Quarantine was difficult for a lot of people, but many found comfort in watching or making videos on the new social media platform TikTok. While the application came to the United States specifically in August of 2018, it was not a well-known phenomenon until we were all stuck at home with limited access to the outside, social world.

 

Because of this, the app has gained an estimated 65 million users just within the U.S. and because of this, there has been much debate and speculation over whether or not the app implements efficient security measures. Many worry it allows people to have access to your information, specifically people from China seeing as the app was created and is owned by ByteDance in Beijing.

 

Studies have exemplified the security risks of using this application. According to the Center for Internet Security, not only does it gather information from the app even if the user neither posted or saved videos, but it poses risks to your device

brand and model, Operating System (OS) version, mobile carrier, browsing history, app and file names and types, keystroke patterns or rhythms, wireless connections, and geolocation.

 

Other researches have made valid points as well, pointing out that this platform is like any other, in that once something is posted publicly, it is accessible by anyone. TikTok’s policies for user privacy are pretty self-explanatory. One must be 13 years of age or older in order to sign up. The sign-up process asks for a valid phone number or email address, which are not shown on profiles, and date of birth, like many other social media networks. However, it does not request any residency questions, i.e. city, state or country. By default, accounts are set as public, however, this can be changed to private in account settings. All of these measures are implemented in most popular social media platforms as well.

 

In relation to hackers, in general, most accounts can be targeted and hacked no matter the platform. Some apps are easier to target however, and many have tried to prove TikTok’s security weaknesses. Those who target the platform are typically lawmakers and regulators who are skeptical of Chinese technologies, and the focus heavily on the vulnerabilities of the application. These include weak HTTP connection allowing manipulation or interception of content through slow content delivery and security vulnerabilities allowing hackers to manipulate content, delete videos and reveal personal information. Since these, TikTok has addressed each weakness and worked to solve each case.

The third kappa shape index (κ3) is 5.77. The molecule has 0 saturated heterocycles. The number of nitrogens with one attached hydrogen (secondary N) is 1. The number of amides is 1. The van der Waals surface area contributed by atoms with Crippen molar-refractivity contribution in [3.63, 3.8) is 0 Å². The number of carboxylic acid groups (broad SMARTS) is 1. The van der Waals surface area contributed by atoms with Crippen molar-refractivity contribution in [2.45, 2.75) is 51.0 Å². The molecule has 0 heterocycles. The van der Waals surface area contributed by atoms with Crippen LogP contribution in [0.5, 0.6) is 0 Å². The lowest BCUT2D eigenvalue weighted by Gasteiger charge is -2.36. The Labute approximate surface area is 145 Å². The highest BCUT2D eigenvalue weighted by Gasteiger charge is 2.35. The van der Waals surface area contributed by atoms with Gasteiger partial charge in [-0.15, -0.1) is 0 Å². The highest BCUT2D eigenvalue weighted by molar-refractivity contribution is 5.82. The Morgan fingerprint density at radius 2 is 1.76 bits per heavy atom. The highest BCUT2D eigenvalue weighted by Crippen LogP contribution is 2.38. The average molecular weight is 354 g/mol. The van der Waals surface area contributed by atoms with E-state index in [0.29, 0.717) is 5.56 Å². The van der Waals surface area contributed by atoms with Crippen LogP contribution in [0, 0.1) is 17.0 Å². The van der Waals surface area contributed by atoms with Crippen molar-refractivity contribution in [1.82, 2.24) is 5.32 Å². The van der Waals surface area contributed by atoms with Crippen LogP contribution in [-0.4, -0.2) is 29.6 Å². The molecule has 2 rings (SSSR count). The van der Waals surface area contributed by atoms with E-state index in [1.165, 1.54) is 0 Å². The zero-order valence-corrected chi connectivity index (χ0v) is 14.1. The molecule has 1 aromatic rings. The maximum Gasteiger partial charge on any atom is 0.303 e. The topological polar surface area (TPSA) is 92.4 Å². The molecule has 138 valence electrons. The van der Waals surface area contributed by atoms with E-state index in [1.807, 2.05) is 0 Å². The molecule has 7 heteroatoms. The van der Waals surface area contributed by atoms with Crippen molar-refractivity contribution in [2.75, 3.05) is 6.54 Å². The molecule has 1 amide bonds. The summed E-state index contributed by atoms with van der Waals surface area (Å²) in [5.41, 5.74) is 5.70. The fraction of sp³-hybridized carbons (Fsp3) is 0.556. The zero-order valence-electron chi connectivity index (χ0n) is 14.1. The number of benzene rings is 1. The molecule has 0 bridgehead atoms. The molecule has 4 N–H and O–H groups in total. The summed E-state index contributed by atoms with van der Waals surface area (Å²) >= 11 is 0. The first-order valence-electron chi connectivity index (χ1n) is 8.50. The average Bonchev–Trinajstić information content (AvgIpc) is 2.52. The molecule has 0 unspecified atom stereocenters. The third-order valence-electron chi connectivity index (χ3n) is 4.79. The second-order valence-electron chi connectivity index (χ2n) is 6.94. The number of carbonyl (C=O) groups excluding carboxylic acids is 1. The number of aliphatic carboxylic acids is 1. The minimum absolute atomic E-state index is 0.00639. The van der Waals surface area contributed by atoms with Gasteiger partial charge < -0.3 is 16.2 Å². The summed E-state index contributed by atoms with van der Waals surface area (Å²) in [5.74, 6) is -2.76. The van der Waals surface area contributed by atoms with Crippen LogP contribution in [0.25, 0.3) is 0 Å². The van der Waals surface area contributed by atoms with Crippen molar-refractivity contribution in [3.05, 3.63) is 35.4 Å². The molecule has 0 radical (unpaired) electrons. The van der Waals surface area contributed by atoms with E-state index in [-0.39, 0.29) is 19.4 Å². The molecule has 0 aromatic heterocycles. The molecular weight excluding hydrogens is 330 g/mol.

Another major concern, made apparent due to a viral Facebook post made by a manager at Verizon, is that child traffickers use TikTok ‘extensively.’ The app has even been named to the 2020 dirty dozen list made by the National Center on Sexual Exploitation for reasons including the unpopular default public account setting as well as disapproval for the app’s reporting systems for sexually explicit content. However, the platform does in fact have multiple in-app reporting options for multiple discrepancies including nudity and pornography. In the community guidelines as well, there is a statement prohibiting the posting or gratification of sexually explicit content. Those who do not follow the guidelines find their posts removed. Of course, not everyone will abide by these rules and so this sort of content is still found on the application. There has been no hard evidence, as of now, to prove that the app is being used for child trafficking.

 

There are many Americans who are skeptical of China, Chinese companies, and Chinese apps. Because of this, it has been reported that ByteDance has a kindly relationship with the Chinese government. And according to threatpost.com, user information and data is stored on servers in China. This information, true or false, frightens many.

 

However, TikTok has repeatedly stated that it stores all of its data on servers in the United States, with backups in Singapore. In an interview with the global Chief Security Officer for ByteDance, Roland Cloutier, he made a point to address this concern by stating that TikTok is not even used in China, so the government there has no jurisdiction over it. The user data would go through the U.S. government because the servers are also based there. Cloutier said, “we simply don’t share data with governments, including the Chinese government.”